Paul Reichmann, a Canadian real estate developer and philanthropist who led the family’s Olympia & York company, has died.
Reichmann, whose family business developed the Canary Wharf business district in London and New York’s World Financial Center, died Friday in Toronto. He was 83.
He and his family lost most of their fortune in the early 1990s during the global real estate slowdown — the company went bankrupt in 1992 — but later were able to recoup some of it.
The Reichmann family donated up to $50 million a year to yeshivas, synagogues and hospitals around the world, according to The New York Times.
Olympia & York closed its construction sites on the Jewish Sabbath and Jewish religious holidays, as well as Christian ones. It paid overtime for workers on Sundays.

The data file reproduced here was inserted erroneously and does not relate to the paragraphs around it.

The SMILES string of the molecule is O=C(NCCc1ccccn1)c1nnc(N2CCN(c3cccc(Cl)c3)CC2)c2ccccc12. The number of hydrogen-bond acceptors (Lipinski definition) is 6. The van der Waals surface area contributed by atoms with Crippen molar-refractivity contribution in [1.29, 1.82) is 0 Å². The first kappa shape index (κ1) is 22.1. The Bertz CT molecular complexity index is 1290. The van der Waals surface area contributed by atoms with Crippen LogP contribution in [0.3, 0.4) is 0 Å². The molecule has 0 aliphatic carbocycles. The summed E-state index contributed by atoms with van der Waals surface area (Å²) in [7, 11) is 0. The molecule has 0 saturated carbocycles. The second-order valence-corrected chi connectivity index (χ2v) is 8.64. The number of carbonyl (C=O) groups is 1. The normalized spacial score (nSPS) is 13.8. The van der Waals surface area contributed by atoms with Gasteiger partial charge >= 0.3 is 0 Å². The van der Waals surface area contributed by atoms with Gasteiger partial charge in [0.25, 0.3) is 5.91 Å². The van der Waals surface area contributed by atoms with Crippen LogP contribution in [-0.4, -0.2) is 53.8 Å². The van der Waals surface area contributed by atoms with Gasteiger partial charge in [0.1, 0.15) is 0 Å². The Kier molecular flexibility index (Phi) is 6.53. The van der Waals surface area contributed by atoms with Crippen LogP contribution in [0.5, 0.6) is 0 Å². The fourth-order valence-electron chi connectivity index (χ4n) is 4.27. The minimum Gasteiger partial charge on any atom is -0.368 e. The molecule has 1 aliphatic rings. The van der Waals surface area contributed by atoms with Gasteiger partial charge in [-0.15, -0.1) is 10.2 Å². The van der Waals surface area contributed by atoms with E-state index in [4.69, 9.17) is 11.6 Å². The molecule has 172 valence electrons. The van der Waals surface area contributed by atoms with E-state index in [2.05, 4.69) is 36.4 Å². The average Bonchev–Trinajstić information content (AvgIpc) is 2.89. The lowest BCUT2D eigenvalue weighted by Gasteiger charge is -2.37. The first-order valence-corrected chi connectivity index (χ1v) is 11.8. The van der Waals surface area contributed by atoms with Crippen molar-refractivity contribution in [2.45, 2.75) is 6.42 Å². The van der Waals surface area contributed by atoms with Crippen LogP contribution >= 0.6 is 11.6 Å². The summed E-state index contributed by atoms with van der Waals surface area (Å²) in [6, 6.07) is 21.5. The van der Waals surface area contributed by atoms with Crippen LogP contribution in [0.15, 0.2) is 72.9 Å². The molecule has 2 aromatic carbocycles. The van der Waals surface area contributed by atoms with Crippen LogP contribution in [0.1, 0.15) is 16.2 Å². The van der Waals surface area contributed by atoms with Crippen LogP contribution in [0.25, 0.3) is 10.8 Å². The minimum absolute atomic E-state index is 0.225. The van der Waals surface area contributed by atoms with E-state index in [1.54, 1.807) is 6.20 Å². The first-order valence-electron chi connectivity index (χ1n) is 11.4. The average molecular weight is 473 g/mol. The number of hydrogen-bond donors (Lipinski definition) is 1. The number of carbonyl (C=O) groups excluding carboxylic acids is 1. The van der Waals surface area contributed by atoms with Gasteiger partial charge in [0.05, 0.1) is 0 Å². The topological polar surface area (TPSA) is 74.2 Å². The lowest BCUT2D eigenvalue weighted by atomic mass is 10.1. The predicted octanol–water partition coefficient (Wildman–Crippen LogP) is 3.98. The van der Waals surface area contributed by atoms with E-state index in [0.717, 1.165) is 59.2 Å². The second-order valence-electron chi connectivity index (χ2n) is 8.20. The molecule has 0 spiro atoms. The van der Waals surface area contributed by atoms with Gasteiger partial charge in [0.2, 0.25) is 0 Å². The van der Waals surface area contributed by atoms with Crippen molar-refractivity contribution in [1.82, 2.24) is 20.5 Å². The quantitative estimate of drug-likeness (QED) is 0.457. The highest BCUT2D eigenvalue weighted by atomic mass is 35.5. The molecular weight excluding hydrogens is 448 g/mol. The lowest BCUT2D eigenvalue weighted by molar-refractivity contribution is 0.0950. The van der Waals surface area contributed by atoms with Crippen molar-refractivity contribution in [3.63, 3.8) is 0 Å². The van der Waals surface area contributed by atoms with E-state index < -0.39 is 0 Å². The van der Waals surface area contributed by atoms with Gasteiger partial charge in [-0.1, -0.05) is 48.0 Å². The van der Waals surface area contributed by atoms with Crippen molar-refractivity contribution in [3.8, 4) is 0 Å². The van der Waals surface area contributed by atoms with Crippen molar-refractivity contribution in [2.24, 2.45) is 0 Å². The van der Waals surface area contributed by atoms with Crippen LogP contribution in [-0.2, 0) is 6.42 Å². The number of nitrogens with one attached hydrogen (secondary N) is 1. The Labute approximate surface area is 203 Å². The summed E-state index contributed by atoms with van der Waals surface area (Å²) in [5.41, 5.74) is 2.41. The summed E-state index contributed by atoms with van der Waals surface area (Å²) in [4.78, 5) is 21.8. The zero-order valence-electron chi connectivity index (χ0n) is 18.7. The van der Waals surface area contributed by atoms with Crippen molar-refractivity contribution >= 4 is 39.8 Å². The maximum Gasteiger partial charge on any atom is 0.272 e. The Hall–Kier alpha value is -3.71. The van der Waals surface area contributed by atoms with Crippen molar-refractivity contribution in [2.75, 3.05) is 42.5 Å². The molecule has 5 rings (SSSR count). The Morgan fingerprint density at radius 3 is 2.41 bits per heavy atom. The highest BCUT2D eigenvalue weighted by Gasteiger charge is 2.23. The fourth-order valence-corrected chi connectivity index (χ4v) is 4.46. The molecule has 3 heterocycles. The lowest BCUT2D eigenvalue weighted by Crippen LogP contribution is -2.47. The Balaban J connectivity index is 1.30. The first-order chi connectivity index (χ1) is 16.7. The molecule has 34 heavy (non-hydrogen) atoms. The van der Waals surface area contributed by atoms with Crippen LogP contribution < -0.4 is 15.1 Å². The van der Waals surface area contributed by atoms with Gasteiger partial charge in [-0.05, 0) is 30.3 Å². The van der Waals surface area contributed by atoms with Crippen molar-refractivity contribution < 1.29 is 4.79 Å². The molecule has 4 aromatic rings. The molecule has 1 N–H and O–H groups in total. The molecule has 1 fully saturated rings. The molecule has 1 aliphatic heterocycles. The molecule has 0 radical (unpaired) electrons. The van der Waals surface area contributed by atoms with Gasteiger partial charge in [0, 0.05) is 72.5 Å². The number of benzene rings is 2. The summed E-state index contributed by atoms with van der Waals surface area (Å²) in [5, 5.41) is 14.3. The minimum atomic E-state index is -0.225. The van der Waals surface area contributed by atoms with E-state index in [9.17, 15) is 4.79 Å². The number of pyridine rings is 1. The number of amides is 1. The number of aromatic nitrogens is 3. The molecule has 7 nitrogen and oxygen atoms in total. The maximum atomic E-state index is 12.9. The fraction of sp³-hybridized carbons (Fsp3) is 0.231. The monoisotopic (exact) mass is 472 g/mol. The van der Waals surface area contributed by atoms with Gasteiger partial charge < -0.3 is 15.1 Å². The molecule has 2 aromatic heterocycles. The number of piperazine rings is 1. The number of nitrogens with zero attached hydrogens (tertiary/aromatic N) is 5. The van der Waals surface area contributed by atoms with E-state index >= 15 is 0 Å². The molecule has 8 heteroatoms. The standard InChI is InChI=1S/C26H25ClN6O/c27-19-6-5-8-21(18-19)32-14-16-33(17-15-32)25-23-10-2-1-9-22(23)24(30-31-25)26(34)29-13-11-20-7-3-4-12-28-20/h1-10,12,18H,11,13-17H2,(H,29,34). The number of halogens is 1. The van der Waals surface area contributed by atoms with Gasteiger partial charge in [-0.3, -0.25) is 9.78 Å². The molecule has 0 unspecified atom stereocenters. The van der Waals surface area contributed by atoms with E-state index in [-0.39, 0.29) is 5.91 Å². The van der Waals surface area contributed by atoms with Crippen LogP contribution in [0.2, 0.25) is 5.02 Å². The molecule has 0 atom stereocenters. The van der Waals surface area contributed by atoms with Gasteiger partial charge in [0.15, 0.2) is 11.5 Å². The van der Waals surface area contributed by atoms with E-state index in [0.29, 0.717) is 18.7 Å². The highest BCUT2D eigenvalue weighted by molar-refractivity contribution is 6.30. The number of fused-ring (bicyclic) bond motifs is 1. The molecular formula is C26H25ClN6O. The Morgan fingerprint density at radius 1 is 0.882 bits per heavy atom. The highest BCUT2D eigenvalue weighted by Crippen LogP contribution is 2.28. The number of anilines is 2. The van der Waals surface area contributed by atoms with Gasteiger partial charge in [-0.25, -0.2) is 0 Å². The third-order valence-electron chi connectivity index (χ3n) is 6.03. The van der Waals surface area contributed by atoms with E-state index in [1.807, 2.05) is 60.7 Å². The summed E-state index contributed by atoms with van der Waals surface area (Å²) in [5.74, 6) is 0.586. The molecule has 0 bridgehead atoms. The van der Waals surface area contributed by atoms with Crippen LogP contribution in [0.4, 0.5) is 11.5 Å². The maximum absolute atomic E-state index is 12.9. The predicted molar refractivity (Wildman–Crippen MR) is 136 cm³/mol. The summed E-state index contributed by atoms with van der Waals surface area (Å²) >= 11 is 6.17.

Reichmann was born in Vienna in 1930, two years after his family left Hungary. The family later fled to Paris when Germany annexed Austria, and then to Morocco.
After studying in yeshivas in Britain and Israel, Reichmann worked from 1953 to 1956 as the unpaid educational director of Ozar HaTorah, which runs Jewish day schools.
He and his wife moved to Toronto in 1957, where he joined the family’s Olympia Tile, which later became Olympia & York.
The company built nearly 100 buildings in the Toronto area during its first 15 years of operation.
He purchased eight Manhattan office buildings in 1977 for more than $300 million; 10 years later they were worth $3 billion. In 1980, the company was tapped to build the World Financial Center in New York.